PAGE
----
The photo shows a holdfast from a Fucus serratus with clearly visible white parts of a calcareous crustose alga.
nyårsskål för alger
And finally – a somewhat late toast for the new year and wishing you all a happy 2014 from the BalticSeaWeed blog.

Findings on the beach after the storm St Jude, 28th November

Storms are usually named in alphabetical order from the area where they begin. St. Jude was named in England but was re-named by SMHI (Swedish Meteorological and Hydrological Institute) to Simone after the name of the day in the calendar (in Sweden, each day of the year has one or two names) that the storm reached the Swedish west coast. The weather was less severe than expected at Tjärnö, but still quite strong winds and high water levels. I could still see the traces of this a month later, as we took a walk around Saltö.

The clear evidence of how high the water has reached during the last storm can be detected by looking at the size of the beach cast wrack border, and how far up on the beach it is.

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This picture shows three clear rows of wrack borders where algae and eelgrass has been gathered by water movements.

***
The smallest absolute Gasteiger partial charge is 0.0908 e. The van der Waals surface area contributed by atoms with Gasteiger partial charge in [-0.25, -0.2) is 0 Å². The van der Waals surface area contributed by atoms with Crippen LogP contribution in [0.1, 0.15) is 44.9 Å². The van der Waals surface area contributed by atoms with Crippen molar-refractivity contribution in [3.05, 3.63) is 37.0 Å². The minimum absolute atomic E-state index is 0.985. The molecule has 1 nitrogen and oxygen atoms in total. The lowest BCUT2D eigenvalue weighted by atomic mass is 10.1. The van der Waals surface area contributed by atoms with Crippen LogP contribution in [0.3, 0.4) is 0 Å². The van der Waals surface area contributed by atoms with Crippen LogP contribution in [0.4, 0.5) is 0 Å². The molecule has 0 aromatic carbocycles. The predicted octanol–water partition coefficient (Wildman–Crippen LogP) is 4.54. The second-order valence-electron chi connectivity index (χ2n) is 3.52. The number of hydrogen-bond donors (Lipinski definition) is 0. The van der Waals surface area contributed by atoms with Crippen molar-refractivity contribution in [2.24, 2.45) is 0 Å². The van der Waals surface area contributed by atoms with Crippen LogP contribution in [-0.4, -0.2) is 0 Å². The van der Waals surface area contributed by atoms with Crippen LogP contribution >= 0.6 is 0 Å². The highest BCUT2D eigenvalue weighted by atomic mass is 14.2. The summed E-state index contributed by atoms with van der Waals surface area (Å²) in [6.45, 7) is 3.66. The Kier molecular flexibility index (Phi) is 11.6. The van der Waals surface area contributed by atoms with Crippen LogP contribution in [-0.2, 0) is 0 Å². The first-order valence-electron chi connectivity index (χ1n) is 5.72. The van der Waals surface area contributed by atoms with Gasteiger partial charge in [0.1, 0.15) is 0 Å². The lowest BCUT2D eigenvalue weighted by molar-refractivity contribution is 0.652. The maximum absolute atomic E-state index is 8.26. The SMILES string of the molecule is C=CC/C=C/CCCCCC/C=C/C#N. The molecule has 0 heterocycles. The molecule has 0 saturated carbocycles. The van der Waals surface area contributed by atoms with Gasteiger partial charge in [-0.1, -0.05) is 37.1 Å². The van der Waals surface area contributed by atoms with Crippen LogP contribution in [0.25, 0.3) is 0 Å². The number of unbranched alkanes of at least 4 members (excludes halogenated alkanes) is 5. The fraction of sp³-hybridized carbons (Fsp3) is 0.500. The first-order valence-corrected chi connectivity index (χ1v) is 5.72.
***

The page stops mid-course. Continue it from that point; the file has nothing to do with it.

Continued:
During the storm Simone, a lot of algae was washed high up on shore. The material in the wrack border tells us that the entangled algae and some mussel shells were torn away from quite deep locations. Among the species of mussels that I found in the wrack border was the horse mussel (Modiolus moduolus) which looks a bit like the common blue mussel (Mytilus edulis) but is larger and lives at greater depth.

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So, how do I tell a Modiolus moduolus from a Mytilus edulis? If you look closely at the picture, you’ll see that the pointy part (the umbo) is not at the tip of the shell as it is on the Mytilus edulis?, but slightly higher up on the shell. The shell of the Modiolus moduolus is also slightly browner than that of the Mytilus edulis, which is typically blue, as the common name denotes.

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Other traces on the beach shows that part of the beach cast comes from Norway or even as faraway as from the British Isles, and has been transported all this way before ending up in this tangle of seaweed on Saltö. I found Ascophyllum nodosum, which also grows on the rocky shores around Saltö, but these specimens had much larger vesicles (floating bladders)than the ones at Saltö and were entangled together with reproductive parts of Himenthalia elongata, an algae species that is sometimes referred to as “sea spaghetti”.